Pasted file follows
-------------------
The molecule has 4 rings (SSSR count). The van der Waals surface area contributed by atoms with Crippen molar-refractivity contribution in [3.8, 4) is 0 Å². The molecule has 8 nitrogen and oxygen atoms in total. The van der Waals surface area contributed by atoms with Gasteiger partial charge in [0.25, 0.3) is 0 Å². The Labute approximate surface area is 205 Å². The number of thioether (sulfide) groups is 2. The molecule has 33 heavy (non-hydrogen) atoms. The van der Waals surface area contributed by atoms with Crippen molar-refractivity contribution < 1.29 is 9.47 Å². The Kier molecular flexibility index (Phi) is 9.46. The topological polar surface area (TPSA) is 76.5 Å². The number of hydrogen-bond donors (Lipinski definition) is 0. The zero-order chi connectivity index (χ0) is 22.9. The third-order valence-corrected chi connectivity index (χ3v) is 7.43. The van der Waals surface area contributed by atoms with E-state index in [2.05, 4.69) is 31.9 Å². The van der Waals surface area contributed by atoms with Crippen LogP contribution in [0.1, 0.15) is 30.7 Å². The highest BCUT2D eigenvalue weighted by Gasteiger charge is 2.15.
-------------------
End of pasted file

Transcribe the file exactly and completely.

The molecule has 4 rings (SSSR count). The van der Waals surface area contributed by atoms with Crippen molar-refractivity contribution in [3.8, 4) is 0 Å². The molecule has 8 nitrogen and oxygen atoms in total. The van der Waals surface area contributed by atoms with Gasteiger partial charge in [0.25, 0.3) is 0 Å². The Labute approximate surface area is 205 Å². The number of thioether (sulfide) groups is 2. The molecule has 33 heavy (non-hydrogen) atoms. The van der Waals surface area contributed by atoms with Crippen molar-refractivity contribution < 1.29 is 9.47 Å². The Kier molecular flexibility index (Phi) is 9.46. The topological polar surface area (TPSA) is 76.5 Å². The number of hydrogen-bond donors (Lipinski definition) is 0. The zero-order chi connectivity index (χ0) is 22.9. The third-order valence-corrected chi connectivity index (χ3v) is 7.43. The van der Waals surface area contributed by atoms with E-state index in [2.05, 4.69) is 31.9 Å². The van der Waals surface area contributed by atoms with Crippen LogP contribution in [0.1, 0.15) is 30.7 Å². The highest BCUT2D eigenvalue weighted by Gasteiger charge is 2.15.